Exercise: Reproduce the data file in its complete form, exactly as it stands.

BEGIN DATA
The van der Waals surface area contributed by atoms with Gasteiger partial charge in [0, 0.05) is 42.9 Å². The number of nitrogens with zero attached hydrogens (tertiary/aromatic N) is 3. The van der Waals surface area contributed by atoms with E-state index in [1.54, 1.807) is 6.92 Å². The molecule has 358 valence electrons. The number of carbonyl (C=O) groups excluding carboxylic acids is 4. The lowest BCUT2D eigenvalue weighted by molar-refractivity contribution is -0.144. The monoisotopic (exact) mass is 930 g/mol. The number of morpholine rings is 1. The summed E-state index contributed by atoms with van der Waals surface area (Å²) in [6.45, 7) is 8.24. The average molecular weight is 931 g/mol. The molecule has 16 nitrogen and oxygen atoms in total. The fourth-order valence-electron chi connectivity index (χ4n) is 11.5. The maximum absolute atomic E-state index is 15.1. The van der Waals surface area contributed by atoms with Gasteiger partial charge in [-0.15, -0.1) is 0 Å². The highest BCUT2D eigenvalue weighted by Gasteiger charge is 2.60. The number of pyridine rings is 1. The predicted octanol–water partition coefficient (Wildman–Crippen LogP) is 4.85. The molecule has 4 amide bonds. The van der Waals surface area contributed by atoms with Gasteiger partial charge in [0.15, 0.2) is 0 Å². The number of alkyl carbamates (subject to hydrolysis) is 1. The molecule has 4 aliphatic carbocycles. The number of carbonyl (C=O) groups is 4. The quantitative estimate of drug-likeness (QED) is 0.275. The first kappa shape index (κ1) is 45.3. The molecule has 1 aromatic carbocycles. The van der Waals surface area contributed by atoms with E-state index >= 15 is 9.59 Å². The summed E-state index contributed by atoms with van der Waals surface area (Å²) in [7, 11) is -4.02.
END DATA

The van der Waals surface area contributed by atoms with Gasteiger partial charge in [0, 0.05) is 42.9 Å². The number of nitrogens with zero attached hydrogens (tertiary/aromatic N) is 3. The van der Waals surface area contributed by atoms with E-state index in [1.54, 1.807) is 6.92 Å². The molecule has 358 valence electrons. The number of carbonyl (C=O) groups excluding carboxylic acids is 4. The lowest BCUT2D eigenvalue weighted by molar-refractivity contribution is -0.144. The monoisotopic (exact) mass is 930 g/mol. The number of morpholine rings is 1. The summed E-state index contributed by atoms with van der Waals surface area (Å²) in [6.45, 7) is 8.24. The average molecular weight is 931 g/mol. The molecule has 16 nitrogen and oxygen atoms in total. The fourth-order valence-electron chi connectivity index (χ4n) is 11.5. The maximum absolute atomic E-state index is 15.1. The van der Waals surface area contributed by atoms with Gasteiger partial charge in [-0.15, -0.1) is 0 Å². The highest BCUT2D eigenvalue weighted by Gasteiger charge is 2.60. The number of pyridine rings is 1. The predicted octanol–water partition coefficient (Wildman–Crippen LogP) is 4.85. The molecule has 4 amide bonds. The van der Waals surface area contributed by atoms with Gasteiger partial charge in [0.15, 0.2) is 0 Å². The number of alkyl carbamates (subject to hydrolysis) is 1. The molecule has 4 aliphatic carbocycles. The number of carbonyl (C=O) groups is 4. The quantitative estimate of drug-likeness (QED) is 0.275. The first kappa shape index (κ1) is 45.3. The molecule has 1 aromatic carbocycles. The van der Waals surface area contributed by atoms with E-state index >= 15 is 9.59 Å². The summed E-state index contributed by atoms with van der Waals surface area (Å²) in [7, 11) is -4.02.